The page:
Wood announced a large endowment was established this year at Westminster College to allow South Salt Lake youth to attend for free.
The second promise Wood addressed was everyone has a safe, clean home and neighborhood. Wood said her administration has been working hard to make sure South Salt Lake is the first community where people choose to buy a home.
“I am happy to report that property values in South Salt Lake rose 13 percent in 2016—the third highest jump in Salt Lake County behind Bluffdale and Holladay,” Wood said. “There are over 1,000 housing units in the pipeline in South Salt Lake right now. That alone will grow the city’s population by eight percent.”
The third and final promise was that every resident has the opportunity to be healthy and to prosper.
“Keeping South Salt Lake prosperous is also why I committed to keep taxes low since the day I took office. I feel like a broken record here, but I have to say it every year or people don’t believe it,” Wood said. “I am not proposing a property tax increase in this year’s budget. Let me say it one more time, I am not proposing a property tax increase in this year’s budget. A big shout out and thank you to our city council who helped us keep this promise. No property tax increase in South Salt Lake in 11 years.”
Wood then addressed some of the challenges facing the city, including the two proposed sites for homeless shelters within the city limits announced by the state.
“We all know that there needs to be a compassionate and effective solution for the homeless,” Wood said. “But I am steadfast in the belief that South Salt Lake is not the best fit for our citizens or the homeless population.”
Wood explained the city is already supporting many facilities and services for disadvantaged populations and they cannot expect the public safety and other departments to accommodate a 200-bed facility. Wood also said the two sites selected do not meet the criteria set forth by the state.
“South Salt Lake is a compassionate and kind community. Just look at how we have embraced our refugee friends,” Wood said. “But we know these sites do not serve the homeless population or our residents. I believe both deserve more, and I will fight for you.”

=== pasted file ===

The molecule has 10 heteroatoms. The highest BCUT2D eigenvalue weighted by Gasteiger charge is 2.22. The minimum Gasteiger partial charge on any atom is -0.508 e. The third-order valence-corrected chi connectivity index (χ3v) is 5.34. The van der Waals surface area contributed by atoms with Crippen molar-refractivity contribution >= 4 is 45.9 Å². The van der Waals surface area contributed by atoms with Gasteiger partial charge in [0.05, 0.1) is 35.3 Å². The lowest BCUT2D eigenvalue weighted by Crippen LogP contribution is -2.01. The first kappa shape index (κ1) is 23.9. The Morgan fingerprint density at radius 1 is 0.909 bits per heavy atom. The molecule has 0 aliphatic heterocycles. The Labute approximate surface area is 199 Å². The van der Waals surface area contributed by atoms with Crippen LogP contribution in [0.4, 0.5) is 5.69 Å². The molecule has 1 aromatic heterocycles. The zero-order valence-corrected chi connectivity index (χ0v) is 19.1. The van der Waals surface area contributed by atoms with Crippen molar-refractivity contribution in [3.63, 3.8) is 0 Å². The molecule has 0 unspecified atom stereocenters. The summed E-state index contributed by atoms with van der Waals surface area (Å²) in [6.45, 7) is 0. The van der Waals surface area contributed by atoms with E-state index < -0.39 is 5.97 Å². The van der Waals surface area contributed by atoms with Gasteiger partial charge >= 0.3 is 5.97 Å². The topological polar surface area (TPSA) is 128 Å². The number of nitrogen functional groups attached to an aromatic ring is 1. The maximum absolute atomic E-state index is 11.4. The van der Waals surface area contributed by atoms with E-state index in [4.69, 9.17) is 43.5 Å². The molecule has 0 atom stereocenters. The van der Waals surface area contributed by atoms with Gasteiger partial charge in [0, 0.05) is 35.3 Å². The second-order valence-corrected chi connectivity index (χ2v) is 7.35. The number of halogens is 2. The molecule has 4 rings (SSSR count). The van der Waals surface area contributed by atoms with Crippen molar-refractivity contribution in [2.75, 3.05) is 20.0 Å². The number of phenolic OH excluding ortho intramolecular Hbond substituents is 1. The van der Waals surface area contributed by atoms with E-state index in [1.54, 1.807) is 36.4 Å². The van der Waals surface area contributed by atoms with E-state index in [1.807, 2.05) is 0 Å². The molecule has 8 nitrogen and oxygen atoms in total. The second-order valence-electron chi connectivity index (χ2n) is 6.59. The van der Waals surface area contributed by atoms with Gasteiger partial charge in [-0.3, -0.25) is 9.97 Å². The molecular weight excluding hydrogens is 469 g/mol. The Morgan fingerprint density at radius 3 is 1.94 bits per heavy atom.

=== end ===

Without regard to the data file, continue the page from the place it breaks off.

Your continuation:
Wood then announced the Best of South Salt Lake Awards. They are as follows:
Citizen of the Year: Ida Bickley
Education Leader of the Year: Afton Lambson, Lincoln Elementary
Volunteer of the Year: Chad Carpenter
Community Champion: Don Ward
Senior Citizen of the Year: Jane Qualizza
Young Leader of the Year: Aaron Dustin
Council Champion: Ben Pender
Legacy Family of the Year: The Kershaws
Community Advocate of the Year: Robyn Ivins, president of the Cottonwood High PTA
Teacher of the Year: Yuri Perez, Cottonwood High
United Way Promise South Salt Lake Partner of the Year: Jon Pierpont, Utah Department of Workforce Services
Rock Stars: Lyn Creswell, Christie Hoins, Chad Keller, Ben Vaea, Alex White, Anthony Pappas, Christina Cline, Troy Perkins and Edward Lopez
Employee of the Year: Leann McFalls
Best Legacy Business: RC Willey
Best New Business: HOJ Engineering
Best Community Builder: Mountain Land Design
Best Business Volunteers: Bimbo Bakeries
Best Diner: Left Fork Grill
Best Business Remodel: 2121 S. State Street
Best Commercial Building: Sprinkler Supply
Best Residential Design: Adams Garden Cove by Mock Enterprises and Sancus Development
Best Transit-Oriented Development: Via Apartments
Best Small Business: Firehouse Subs
Best Public Art: Lars Call for “Inside South Salt Lake”